Comedy is dead. Long live Comedy.

Walter Mwasi Williams III
3 min readApr 16, 2023

Let’s keep this short.

Comedy has always had an issue with aging not-so-gracefully. It is an observation probably as old as the art form. It had nothing to do with the “woke” bogeyman fueling this lucrative culture wars racket.

Some younger people presently viewing the 90’s sitcom Friends for the first time, and criticizing aspects of the show, is not a consorted effort to “cancel” it. Younger generations examining, questioning, and sometimes outright condemning previous films and shows that once entertained their parents or grandparents, is absolutely nothing new in the modern age.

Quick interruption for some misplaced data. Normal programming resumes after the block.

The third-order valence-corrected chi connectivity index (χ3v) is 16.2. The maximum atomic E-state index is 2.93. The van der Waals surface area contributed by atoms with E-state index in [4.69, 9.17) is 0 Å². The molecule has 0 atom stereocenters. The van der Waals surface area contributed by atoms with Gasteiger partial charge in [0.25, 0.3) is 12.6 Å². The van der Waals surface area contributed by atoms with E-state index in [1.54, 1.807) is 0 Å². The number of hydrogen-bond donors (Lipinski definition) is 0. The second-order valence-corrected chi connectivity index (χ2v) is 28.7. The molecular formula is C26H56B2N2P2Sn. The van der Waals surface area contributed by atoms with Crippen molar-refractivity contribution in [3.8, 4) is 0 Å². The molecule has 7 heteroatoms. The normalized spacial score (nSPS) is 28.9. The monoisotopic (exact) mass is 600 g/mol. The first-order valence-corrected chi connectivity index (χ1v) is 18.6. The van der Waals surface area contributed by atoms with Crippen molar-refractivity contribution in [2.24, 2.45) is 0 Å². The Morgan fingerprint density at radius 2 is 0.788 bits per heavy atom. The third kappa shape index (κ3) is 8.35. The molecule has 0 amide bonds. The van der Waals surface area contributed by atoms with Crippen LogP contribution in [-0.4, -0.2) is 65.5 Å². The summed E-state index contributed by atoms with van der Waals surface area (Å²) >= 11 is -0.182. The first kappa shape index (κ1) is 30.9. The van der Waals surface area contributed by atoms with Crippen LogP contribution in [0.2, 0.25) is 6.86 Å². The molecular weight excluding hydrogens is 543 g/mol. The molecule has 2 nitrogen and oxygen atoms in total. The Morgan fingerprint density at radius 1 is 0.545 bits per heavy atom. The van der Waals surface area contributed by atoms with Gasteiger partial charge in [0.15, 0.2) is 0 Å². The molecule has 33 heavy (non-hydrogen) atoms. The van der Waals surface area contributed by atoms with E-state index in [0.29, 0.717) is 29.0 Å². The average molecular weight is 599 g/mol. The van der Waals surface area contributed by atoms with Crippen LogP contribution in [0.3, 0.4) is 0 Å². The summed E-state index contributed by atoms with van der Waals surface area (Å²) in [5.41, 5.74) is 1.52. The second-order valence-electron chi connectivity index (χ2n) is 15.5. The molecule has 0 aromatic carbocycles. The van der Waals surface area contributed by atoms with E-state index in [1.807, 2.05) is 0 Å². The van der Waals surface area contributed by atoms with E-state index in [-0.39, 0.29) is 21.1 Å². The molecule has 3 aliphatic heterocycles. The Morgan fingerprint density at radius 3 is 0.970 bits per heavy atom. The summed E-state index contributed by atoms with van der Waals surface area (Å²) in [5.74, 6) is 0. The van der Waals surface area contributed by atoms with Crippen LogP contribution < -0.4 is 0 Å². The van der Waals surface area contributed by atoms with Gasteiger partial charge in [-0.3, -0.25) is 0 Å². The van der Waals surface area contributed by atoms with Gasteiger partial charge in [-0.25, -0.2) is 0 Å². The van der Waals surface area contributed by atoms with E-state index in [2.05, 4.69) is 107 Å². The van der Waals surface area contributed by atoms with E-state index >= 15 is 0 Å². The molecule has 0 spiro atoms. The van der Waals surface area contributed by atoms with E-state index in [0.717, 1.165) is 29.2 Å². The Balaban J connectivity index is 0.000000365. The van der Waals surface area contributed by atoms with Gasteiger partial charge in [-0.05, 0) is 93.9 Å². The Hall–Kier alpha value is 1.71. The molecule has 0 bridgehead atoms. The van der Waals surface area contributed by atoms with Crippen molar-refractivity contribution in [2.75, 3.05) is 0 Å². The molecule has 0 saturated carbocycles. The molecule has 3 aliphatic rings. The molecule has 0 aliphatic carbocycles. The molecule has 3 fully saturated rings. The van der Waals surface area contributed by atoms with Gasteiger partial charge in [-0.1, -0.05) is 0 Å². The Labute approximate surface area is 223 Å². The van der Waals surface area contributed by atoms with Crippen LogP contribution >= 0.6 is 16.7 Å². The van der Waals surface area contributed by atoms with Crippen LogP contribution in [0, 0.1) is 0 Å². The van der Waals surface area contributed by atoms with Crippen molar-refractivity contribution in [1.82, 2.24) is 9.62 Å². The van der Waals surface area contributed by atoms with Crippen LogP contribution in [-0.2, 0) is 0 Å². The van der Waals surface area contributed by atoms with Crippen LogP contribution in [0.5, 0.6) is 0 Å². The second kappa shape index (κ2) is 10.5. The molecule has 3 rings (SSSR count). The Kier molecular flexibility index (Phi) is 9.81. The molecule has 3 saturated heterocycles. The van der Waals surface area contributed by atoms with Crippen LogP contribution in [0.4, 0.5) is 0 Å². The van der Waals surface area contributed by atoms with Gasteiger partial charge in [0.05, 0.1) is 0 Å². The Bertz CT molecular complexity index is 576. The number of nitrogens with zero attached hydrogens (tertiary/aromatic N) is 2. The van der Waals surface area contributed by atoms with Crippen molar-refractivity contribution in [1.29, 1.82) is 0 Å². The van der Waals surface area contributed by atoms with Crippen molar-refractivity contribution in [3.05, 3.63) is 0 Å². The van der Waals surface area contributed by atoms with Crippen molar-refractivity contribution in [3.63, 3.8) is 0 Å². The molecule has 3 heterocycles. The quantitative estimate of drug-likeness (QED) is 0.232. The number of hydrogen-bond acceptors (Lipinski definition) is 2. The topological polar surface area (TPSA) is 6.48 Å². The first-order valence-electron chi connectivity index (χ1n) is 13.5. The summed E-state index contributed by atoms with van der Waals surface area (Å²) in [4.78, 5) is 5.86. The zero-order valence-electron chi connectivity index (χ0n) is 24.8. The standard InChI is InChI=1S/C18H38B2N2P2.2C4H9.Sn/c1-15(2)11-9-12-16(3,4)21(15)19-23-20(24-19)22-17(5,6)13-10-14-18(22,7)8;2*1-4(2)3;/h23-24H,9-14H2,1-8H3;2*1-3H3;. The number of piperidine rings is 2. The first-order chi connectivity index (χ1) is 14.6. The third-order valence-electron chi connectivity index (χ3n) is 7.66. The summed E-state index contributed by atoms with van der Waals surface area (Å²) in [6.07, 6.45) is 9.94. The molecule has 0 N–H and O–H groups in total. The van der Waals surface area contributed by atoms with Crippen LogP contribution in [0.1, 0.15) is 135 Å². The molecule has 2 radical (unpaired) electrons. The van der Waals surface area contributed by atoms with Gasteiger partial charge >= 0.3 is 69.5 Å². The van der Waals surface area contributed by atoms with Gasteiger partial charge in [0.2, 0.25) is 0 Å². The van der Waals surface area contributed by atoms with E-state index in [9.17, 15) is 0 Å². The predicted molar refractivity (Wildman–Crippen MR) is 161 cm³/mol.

I Love Lucy, remains an American hallmark, and its star, Lucille Ball is a celebrated comedic icon. Certainly, most of the series is harmless slapstick and lighthearted. It is also true much of it has not aged well. There are episodes where Ricky, Lucy’s husband, forbids her from buying a dress, changing her hairstyle, or mentions he wants her to lose a few pounds to make him happy.

On the topic of weight and body image, there are multiple occasions where Ethel, Lucy’s best friend, has her weight turned into the punchline of mean jokes by the husbands. Sometimes, Ricky literally punishes Lucy like a small child when she disobeys him. Because societal norms were different, what would rightfully raise immediate red flags now, was…